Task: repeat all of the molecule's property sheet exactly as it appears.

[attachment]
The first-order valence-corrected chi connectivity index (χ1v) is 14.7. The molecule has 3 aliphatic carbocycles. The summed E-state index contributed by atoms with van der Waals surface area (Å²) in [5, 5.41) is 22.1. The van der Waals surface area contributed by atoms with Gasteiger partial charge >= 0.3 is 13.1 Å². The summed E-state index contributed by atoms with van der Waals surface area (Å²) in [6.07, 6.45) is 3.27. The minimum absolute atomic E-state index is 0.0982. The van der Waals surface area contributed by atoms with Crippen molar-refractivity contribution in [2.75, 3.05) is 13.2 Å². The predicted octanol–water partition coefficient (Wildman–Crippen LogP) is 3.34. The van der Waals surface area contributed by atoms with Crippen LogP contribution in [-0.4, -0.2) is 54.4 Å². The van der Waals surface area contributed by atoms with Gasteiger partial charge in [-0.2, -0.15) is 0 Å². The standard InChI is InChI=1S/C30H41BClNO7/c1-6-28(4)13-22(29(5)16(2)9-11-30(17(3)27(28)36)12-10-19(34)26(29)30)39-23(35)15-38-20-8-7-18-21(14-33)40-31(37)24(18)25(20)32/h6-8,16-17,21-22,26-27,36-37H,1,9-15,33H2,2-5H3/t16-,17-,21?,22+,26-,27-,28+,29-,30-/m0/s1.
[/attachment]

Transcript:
The first-order valence-corrected chi connectivity index (χ1v) is 14.7. The molecule has 3 aliphatic carbocycles. The summed E-state index contributed by atoms with van der Waals surface area (Å²) in [5, 5.41) is 22.1. The van der Waals surface area contributed by atoms with Gasteiger partial charge >= 0.3 is 13.1 Å². The summed E-state index contributed by atoms with van der Waals surface area (Å²) in [6.07, 6.45) is 3.27. The minimum absolute atomic E-state index is 0.0982. The van der Waals surface area contributed by atoms with Crippen molar-refractivity contribution in [2.75, 3.05) is 13.2 Å². The predicted octanol–water partition coefficient (Wildman–Crippen LogP) is 3.34. The van der Waals surface area contributed by atoms with Crippen LogP contribution in [-0.4, -0.2) is 54.4 Å². The van der Waals surface area contributed by atoms with Gasteiger partial charge in [-0.2, -0.15) is 0 Å². The standard InChI is InChI=1S/C30H41BClNO7/c1-6-28(4)13-22(29(5)16(2)9-11-30(17(3)27(28)36)12-10-19(34)26(29)30)39-23(35)15-38-20-8-7-18-21(14-33)40-31(37)24(18)25(20)32/h6-8,16-17,21-22,26-27,36-37H,1,9-15,33H2,2-5H3/t16-,17-,21?,22+,26-,27-,28+,29-,30-/m0/s1.